Main content area

Spoilage Pseudomonas biofilm with Escherichia coli protection in fish meat at 5 °C

Sterniša, Meta, Klančnik, Anja, Smole Možina, Sonja
Journal of the science of food and agriculture 2019 v.99 no.10 pp. 4635-4641
Escherichia coli, Pseudomonas fragi, bacteria, bacterial adhesion, biofilm, biomass production, fish meat, fish processing, hydrophobicity, nutrients, polystyrenes, refrigeration, spoilage, spoilage bacteria, stainless steel, temperature, virulent strains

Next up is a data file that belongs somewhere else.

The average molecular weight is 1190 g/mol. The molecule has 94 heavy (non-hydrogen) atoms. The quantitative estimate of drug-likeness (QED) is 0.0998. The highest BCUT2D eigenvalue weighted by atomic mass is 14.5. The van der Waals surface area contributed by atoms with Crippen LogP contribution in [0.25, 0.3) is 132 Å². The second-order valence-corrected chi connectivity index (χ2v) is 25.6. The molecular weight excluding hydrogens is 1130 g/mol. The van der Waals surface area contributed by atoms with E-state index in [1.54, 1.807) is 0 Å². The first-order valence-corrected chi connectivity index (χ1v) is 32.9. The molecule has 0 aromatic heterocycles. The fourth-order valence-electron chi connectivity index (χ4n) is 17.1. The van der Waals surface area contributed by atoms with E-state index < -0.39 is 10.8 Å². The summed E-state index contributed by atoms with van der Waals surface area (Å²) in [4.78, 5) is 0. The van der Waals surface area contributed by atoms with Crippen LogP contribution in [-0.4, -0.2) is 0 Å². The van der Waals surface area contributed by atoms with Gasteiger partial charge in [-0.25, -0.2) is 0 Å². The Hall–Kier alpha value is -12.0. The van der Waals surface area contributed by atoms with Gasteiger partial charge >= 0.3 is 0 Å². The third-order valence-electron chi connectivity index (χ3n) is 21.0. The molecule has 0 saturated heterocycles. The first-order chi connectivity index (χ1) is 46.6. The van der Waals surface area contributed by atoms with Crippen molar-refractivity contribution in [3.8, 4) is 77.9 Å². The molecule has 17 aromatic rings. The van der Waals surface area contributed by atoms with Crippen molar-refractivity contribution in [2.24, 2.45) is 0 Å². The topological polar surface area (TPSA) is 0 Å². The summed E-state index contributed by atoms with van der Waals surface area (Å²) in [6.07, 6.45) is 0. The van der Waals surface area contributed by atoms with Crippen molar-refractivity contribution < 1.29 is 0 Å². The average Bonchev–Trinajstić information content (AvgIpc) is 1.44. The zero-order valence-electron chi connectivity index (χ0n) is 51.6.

BACKGROUND: Pseudomonas are part of the indigenous microbiota of different foods, where they gradually cause spoilage. In fish meat, Pseudomonas fragi and Pseudomonas psychrophila have been identified as important spoilers. The initial aim of this study was to investigate the physiological characteristics, adhesion, and biofilm of P. fragi and P. psychrophila under temperatures related to the fish‐processing industry. The further aim was to define the problem of increased growth of pathogenic bacteria in the presence of spoilage bacteria in vitro and in fish meat. RESULTS: Temperature dependence on physiological characteristics, adhesion, and biofilm was observed. Hydrophobicity and autoaggregation were most prominent at 15 °C, and at this temperature floating biofilm was also formed. The adhesion of these Pseudomonas was up to 2 log CFU cm⁻¹ more pronounced on stainless steel than polystyrene, with up to five times greater biofilm biomass production at 5 °C on polystyrene. This paralleled at least a 0.5 log CFU g⁻¹ increase in the pathogenic bacterium Escherichia coli in fish meat. CONCLUSION: Pseudomonas fragi and P. psychrophila adhesion and biofilm depend on the temperature, and are stimulated by temperatures that can occur during the processing and storage of fish meat. Strong Pseudomonas biofilm formation under refrigeration conditions is protective for E. coli, potentially by providing more favorable conditions by ensuring a higher concentration of nutrients. Interactions between spoilage Pseudomonas and pathogenic bacteria can occur through different mechanisms, and an understanding of these is of particular importance to ensure the overall quality and safety of fish meat and other proteinaceous foods. © 2019 Society of Chemical Industry